How can muons be used for research?
µSR – Muon Spin Rotation/ Relaxation/ Resonance
Have a look at our two leaflets to learn about high field muon spectroscopy. You can download them at http://nmi3.eu/about-nmi3/joint-research-activities/muons/outreach.html
µSR is a collection of methods that uses the muon spin to look at structural and dynamical processes in the bulk of a material on an atomic scale.
When the term was first coined the following explanation was given: “μSR stands for Muon Spin Relaxation, Rotation, Resonance, Research or what have you. The intention of the mnemonic acronym is to draw attention to the analogy with NMR and ESR, the range of whose applications is well known. Any study of the interactions of the muon spin by virtue of the asymmetric decay is considered μSR, but this definition is not intended to exclude any peripherally related phenomena, especially if relevant to the use of the muon's magnetic moment as a delicate probe of matter.”
Although muons are produced in a variety of high-energy processes and elementary particle decays, μSR requires low energy muons that will stop in the samples being studied. Low energy muons are available in the required intensities only from ordinary two-body pion decay. Thus, before making a source of muons, one must make pions. Pions are produced in sufficient numbers from collisions of high-energy protons (>500 MeV) with the nuclei of an intermediate target. A light element such as carbon or beryllium is used for the primary target in order to maximize pion production, while minimizing multiple scattering of the proton beam. The charged pions that are produced live for only about 26 billionths of a second and then decay into a muon and muon neutrino (antineutrino).
For more information about how muons are made, watch the Making Muons movie here.
Muon beams are made here on earth using high-energy protons to produce short-lived pions.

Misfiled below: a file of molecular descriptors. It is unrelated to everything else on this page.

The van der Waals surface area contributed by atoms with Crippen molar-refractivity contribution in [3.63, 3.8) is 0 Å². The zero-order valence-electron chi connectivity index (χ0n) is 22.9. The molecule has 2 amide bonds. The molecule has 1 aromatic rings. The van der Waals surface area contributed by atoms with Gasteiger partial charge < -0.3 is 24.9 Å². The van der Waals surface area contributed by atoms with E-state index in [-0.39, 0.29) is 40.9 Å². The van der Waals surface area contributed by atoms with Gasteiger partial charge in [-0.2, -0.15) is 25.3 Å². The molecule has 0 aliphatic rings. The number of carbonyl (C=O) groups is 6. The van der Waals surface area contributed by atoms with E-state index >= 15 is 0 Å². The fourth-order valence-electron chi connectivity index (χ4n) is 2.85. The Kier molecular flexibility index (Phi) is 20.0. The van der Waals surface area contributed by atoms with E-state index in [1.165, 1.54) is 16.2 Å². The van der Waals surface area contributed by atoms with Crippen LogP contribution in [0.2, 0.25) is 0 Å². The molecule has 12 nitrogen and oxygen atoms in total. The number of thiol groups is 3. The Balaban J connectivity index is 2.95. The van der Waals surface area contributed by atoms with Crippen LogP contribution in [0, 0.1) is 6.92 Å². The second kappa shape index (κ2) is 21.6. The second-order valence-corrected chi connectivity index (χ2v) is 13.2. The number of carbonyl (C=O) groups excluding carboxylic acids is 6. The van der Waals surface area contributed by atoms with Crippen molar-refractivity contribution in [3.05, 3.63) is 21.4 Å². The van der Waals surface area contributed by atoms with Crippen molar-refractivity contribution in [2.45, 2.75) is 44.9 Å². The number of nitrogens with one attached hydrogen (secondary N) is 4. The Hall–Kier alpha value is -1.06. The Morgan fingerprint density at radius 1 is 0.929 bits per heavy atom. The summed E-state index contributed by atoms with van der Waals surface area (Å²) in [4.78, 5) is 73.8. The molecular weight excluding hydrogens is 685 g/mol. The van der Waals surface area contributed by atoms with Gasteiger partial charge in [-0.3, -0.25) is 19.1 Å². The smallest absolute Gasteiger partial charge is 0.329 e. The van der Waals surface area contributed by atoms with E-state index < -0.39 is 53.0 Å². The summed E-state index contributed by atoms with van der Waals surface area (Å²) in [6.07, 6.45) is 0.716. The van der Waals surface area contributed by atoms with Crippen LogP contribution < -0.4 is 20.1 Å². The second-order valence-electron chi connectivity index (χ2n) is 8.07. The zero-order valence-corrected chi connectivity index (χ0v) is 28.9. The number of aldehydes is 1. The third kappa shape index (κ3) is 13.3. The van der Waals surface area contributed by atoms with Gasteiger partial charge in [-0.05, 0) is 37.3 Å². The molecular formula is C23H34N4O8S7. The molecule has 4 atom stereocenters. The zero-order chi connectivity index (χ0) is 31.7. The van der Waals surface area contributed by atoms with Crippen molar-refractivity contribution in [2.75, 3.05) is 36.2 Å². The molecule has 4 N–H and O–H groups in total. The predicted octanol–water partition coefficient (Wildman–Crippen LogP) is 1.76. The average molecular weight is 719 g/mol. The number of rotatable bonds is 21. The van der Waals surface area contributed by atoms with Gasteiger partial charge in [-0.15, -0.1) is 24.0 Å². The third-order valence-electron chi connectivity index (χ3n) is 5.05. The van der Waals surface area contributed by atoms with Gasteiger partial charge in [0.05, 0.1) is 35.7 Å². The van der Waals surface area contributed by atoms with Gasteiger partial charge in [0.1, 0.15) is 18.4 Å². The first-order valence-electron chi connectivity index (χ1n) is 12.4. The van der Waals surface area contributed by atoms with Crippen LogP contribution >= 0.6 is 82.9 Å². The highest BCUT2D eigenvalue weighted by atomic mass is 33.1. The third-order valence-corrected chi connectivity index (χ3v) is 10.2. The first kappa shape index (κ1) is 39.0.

Why does µSR work?
μSR is made possible by the unique properties of the pion and muon decays:
First, surface muons are perfectly spin polarised opposite to their momenta, so when a muon is transported down the beam line to stop in the sample being studied, it arrives nearly 100% spin polarized. This is a significant improvement on other magnetic resonance probes such as nuclear magnetic resonance (NMR) and electron spin resonance (ESR) methods that must rely upon thermal equilibrium spin polarization in a magnetic field so that sufficient polarization is often achieved only at low temperatures and/or in strong magnetic fields.
Second, when the muon decays it emits a fast decay positron (electron) preferentially along the direction of its spin. From a single decay positron we cannot be certain which direction the muon spin is pointing in the sample. However, by measuring the anisotropic distribution of the decay positrons from a bunch of muons deposited at the same conditions, one can determine the statistical average direction of the spin polarisation of the muon ensemble. The time evolution of the muon spin polarisation depends sensitively on the spatial distribution and dynamical fluctuations of the muons’ magnetic environment.